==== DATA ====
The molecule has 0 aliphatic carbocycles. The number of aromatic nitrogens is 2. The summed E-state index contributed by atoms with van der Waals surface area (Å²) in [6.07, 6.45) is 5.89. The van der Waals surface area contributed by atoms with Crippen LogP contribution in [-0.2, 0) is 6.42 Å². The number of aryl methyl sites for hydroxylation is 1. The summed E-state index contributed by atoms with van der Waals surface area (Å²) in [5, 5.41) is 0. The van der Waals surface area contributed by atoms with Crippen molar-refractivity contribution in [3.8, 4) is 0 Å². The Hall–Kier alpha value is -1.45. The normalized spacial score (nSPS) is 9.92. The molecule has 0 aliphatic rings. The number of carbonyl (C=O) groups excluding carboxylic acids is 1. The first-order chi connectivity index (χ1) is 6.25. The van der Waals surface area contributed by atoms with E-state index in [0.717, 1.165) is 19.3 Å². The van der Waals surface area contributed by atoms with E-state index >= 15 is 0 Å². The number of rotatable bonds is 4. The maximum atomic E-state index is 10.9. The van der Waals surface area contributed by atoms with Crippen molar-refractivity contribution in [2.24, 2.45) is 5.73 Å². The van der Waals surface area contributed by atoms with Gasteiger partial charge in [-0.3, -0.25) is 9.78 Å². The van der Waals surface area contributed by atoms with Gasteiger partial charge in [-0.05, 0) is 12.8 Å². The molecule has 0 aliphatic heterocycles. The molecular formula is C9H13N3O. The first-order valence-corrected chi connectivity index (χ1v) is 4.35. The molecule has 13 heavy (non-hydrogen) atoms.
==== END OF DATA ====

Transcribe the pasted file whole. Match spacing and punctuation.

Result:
The molecule has 0 aliphatic carbocycles. The number of aromatic nitrogens is 2. The summed E-state index contributed by atoms with van der Waals surface area (Å²) in [6.07, 6.45) is 5.89. The van der Waals surface area contributed by atoms with Crippen LogP contribution in [-0.2, 0) is 6.42 Å². The number of aryl methyl sites for hydroxylation is 1. The summed E-state index contributed by atoms with van der Waals surface area (Å²) in [5, 5.41) is 0. The van der Waals surface area contributed by atoms with Crippen molar-refractivity contribution in [3.8, 4) is 0 Å². The Hall–Kier alpha value is -1.45. The normalized spacial score (nSPS) is 9.92. The molecule has 0 aliphatic rings. The number of carbonyl (C=O) groups excluding carboxylic acids is 1. The first-order chi connectivity index (χ1) is 6.25. The van der Waals surface area contributed by atoms with E-state index in [0.717, 1.165) is 19.3 Å². The van der Waals surface area contributed by atoms with E-state index >= 15 is 0 Å². The number of rotatable bonds is 4. The maximum atomic E-state index is 10.9. The van der Waals surface area contributed by atoms with Crippen molar-refractivity contribution in [2.24, 2.45) is 5.73 Å². The van der Waals surface area contributed by atoms with Gasteiger partial charge in [-0.3, -0.25) is 9.78 Å². The van der Waals surface area contributed by atoms with Gasteiger partial charge in [-0.05, 0) is 12.8 Å². The molecule has 0 aliphatic heterocycles. The molecular formula is C9H13N3O. The first-order valence-corrected chi connectivity index (χ1v) is 4.35. The molecule has 13 heavy (non-hydrogen) atoms.